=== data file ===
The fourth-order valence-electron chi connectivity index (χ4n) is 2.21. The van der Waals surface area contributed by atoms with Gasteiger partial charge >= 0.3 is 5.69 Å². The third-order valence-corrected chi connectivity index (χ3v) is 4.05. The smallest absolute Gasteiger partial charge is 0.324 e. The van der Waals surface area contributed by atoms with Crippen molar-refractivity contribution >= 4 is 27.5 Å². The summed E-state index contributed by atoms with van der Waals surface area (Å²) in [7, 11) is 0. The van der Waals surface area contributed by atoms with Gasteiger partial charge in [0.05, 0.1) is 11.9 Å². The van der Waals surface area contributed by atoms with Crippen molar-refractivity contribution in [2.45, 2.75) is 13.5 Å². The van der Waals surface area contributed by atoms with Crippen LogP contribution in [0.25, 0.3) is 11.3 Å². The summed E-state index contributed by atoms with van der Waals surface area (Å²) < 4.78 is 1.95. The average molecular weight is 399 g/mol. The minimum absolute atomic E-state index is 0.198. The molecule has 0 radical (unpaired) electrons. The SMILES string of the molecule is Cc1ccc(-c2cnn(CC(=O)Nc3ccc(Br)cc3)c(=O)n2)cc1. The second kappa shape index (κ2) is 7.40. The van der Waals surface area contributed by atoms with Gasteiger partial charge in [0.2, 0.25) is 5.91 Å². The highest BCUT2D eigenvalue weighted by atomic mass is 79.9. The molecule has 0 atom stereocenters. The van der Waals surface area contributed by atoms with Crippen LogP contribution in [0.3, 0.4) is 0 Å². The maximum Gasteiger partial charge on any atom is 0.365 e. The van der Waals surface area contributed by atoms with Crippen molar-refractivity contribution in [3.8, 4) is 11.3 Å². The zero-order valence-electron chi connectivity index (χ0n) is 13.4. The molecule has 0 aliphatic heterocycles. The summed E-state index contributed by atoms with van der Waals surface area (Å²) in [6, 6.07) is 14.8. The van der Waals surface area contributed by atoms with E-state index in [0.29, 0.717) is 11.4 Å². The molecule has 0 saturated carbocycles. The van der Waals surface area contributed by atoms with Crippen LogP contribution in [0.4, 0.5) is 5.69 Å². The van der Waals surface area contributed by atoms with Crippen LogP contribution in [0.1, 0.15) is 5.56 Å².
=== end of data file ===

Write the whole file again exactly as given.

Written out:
The fourth-order valence-electron chi connectivity index (χ4n) is 2.21. The van der Waals surface area contributed by atoms with Gasteiger partial charge >= 0.3 is 5.69 Å². The third-order valence-corrected chi connectivity index (χ3v) is 4.05. The smallest absolute Gasteiger partial charge is 0.324 e. The van der Waals surface area contributed by atoms with Crippen molar-refractivity contribution >= 4 is 27.5 Å². The summed E-state index contributed by atoms with van der Waals surface area (Å²) in [7, 11) is 0. The van der Waals surface area contributed by atoms with Gasteiger partial charge in [0.05, 0.1) is 11.9 Å². The van der Waals surface area contributed by atoms with Crippen molar-refractivity contribution in [2.45, 2.75) is 13.5 Å². The van der Waals surface area contributed by atoms with Crippen LogP contribution in [0.25, 0.3) is 11.3 Å². The summed E-state index contributed by atoms with van der Waals surface area (Å²) < 4.78 is 1.95. The average molecular weight is 399 g/mol. The minimum absolute atomic E-state index is 0.198. The molecule has 0 radical (unpaired) electrons. The SMILES string of the molecule is Cc1ccc(-c2cnn(CC(=O)Nc3ccc(Br)cc3)c(=O)n2)cc1. The second kappa shape index (κ2) is 7.40. The van der Waals surface area contributed by atoms with Gasteiger partial charge in [0.2, 0.25) is 5.91 Å². The highest BCUT2D eigenvalue weighted by atomic mass is 79.9. The molecule has 0 atom stereocenters. The van der Waals surface area contributed by atoms with Crippen LogP contribution in [0.3, 0.4) is 0 Å². The maximum Gasteiger partial charge on any atom is 0.365 e. The van der Waals surface area contributed by atoms with Crippen molar-refractivity contribution in [3.8, 4) is 11.3 Å². The zero-order valence-electron chi connectivity index (χ0n) is 13.4. The molecule has 0 aliphatic heterocycles. The summed E-state index contributed by atoms with van der Waals surface area (Å²) in [6, 6.07) is 14.8. The van der Waals surface area contributed by atoms with E-state index in [0.29, 0.717) is 11.4 Å². The molecule has 0 saturated carbocycles. The van der Waals surface area contributed by atoms with Crippen LogP contribution in [0.4, 0.5) is 5.69 Å². The van der Waals surface area contributed by atoms with Crippen LogP contribution in [0.1, 0.15) is 5.56 Å².